Introduction to Kettlebells

by Angela Yorke | May 17th, 2012 | Strength Training

Much like how the Hunger Games and Avengers movies have contributed to the current popularity of archery, interest in kettlebells grew when the movie 300 was released in 2006; interest has been renewed as people search out strength training methods that differ from the norm. A simple search for information tends to bring the following to mind: “Mike Mahler,” and “maybe I should go vegan.” The former has been considered the authority on kettlebell training since 2001 at the earliest, and yes, he is a vegan.

As Mahler informs anyone new to kettlebells, the training will make your physique look better, and it will build mental and physical strength that was thought to be impossible. It is not meant to replace other forms of exercise entirely, but it is effective, and it serves to reinforce the effects of an existing fitness program.

To get an idea of the intensity a kettlebell workout would entail, kettlebells start at 8 lb weights and go up to 105 lb; however, a kettlebell’s off-center weight distribution, and the actions a kettlebell workout entails, requires a certain degree of flexibility. You don’t need to be double-jointed, but it would be best to start with lighter weights until the essential movements are mastered. At the same time, as ballistic tools (combining high speed with resistance), kettlebells help develop flexibility because of the full range of motion demanded of the joints, as well as the full contraction range of muscles.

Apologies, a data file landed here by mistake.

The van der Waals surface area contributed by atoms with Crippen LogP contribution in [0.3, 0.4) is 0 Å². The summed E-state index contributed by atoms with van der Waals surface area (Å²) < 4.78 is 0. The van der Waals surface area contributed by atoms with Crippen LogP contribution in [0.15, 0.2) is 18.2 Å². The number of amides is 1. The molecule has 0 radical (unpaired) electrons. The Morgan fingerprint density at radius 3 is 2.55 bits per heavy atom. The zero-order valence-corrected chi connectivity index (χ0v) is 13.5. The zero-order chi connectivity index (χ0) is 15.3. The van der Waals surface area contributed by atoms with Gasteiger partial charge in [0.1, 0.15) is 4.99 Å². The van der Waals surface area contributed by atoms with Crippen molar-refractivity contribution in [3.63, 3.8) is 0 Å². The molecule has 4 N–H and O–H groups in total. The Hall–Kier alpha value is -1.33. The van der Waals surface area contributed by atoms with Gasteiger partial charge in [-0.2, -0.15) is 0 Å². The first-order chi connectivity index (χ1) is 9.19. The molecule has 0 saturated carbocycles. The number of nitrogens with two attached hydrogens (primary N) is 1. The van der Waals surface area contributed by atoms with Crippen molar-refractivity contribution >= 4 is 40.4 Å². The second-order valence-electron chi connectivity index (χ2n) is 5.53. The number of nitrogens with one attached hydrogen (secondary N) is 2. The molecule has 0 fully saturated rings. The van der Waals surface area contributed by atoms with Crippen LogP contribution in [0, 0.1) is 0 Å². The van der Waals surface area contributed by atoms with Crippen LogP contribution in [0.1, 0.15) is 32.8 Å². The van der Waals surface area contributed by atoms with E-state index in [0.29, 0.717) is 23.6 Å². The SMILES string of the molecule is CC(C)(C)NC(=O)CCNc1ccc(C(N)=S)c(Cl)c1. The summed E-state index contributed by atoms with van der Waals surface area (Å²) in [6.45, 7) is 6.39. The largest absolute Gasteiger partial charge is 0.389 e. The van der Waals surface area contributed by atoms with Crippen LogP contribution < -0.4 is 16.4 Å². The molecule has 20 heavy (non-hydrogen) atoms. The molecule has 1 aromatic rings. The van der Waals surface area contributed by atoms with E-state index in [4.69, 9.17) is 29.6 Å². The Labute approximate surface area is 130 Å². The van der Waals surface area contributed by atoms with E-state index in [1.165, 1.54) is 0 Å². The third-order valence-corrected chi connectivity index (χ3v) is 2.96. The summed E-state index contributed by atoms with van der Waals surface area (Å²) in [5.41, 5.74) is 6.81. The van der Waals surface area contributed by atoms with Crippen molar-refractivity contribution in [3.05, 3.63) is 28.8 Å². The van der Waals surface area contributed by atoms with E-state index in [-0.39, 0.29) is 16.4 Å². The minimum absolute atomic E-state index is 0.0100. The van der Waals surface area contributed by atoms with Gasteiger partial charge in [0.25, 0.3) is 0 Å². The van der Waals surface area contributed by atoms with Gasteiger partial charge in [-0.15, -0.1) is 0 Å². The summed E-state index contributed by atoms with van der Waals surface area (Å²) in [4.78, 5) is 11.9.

When you compare kettlebells, free weights, or dumbbells based on weight, strength training with a kettlebell sounds straightforward. The major difference is that good form becomes much more important due to the shape of a kettlebell. For one, its eccentric weight distribution means that you would quickly find yourself using your core muscles more often to complete one motion effectively, which has the indirect effect of building the strength in this region in addition to that of the targeted region, i.e., a more “holistic” workout results.

Based on this difference, it is prudent to use a kettlebell of a manageable weight. Mahler advises kettlebell newcomers to carry out 10-second overhead lockouts with a dumbbell first. This refers to the motion in which the shoulder is set in its socket (packed), the elbow is locked, the arm vertical, and the weight is held somewhat behind the head. If this is not possible, then the appropriate kettlebell should weigh less than the attempted dumbbell weight. If the overhead lockout can be carried out, then a kettlebell of equivalent weight or slightly heavier is suitable.

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All health and fitness information is provided for educational purposes. Please consult with your physician before beginning any exercise regimen.